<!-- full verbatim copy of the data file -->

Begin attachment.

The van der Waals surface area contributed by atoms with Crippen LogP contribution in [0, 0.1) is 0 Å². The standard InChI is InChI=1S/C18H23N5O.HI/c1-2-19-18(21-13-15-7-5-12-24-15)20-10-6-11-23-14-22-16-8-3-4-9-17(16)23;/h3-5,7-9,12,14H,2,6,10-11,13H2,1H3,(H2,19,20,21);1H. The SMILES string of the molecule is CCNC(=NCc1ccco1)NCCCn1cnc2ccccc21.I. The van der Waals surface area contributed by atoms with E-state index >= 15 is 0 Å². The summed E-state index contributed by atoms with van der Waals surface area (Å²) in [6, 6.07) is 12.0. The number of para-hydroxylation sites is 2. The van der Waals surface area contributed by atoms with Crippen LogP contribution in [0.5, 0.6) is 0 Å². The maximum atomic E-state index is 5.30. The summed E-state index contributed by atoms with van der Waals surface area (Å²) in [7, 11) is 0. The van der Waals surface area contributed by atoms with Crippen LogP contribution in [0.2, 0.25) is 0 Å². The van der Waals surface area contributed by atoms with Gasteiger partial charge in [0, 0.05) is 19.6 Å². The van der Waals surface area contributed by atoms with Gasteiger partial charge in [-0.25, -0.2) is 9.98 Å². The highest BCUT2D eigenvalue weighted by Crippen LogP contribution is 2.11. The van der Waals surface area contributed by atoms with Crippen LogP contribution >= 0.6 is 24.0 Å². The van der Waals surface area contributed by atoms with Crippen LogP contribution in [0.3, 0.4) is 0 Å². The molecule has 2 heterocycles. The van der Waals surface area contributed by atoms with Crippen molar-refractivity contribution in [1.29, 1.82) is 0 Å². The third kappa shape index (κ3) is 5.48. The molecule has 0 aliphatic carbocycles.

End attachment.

The van der Waals surface area contributed by atoms with Crippen LogP contribution in [0, 0.1) is 0 Å². The standard InChI is InChI=1S/C18H23N5O.HI/c1-2-19-18(21-13-15-7-5-12-24-15)20-10-6-11-23-14-22-16-8-3-4-9-17(16)23;/h3-5,7-9,12,14H,2,6,10-11,13H2,1H3,(H2,19,20,21);1H. The SMILES string of the molecule is CCNC(=NCc1ccco1)NCCCn1cnc2ccccc21.I. The van der Waals surface area contributed by atoms with E-state index >= 15 is 0 Å². The summed E-state index contributed by atoms with van der Waals surface area (Å²) in [6, 6.07) is 12.0. The number of para-hydroxylation sites is 2. The van der Waals surface area contributed by atoms with Crippen LogP contribution in [0.5, 0.6) is 0 Å². The maximum atomic E-state index is 5.30. The summed E-state index contributed by atoms with van der Waals surface area (Å²) in [7, 11) is 0. The van der Waals surface area contributed by atoms with Crippen LogP contribution in [0.2, 0.25) is 0 Å². The van der Waals surface area contributed by atoms with Gasteiger partial charge in [0, 0.05) is 19.6 Å². The van der Waals surface area contributed by atoms with Gasteiger partial charge in [-0.25, -0.2) is 9.98 Å². The highest BCUT2D eigenvalue weighted by Crippen LogP contribution is 2.11. The van der Waals surface area contributed by atoms with Crippen LogP contribution >= 0.6 is 24.0 Å². The van der Waals surface area contributed by atoms with Crippen LogP contribution in [0.3, 0.4) is 0 Å². The molecule has 2 heterocycles. The van der Waals surface area contributed by atoms with Crippen molar-refractivity contribution in [1.29, 1.82) is 0 Å². The third kappa shape index (κ3) is 5.48. The molecule has 0 aliphatic carbocycles.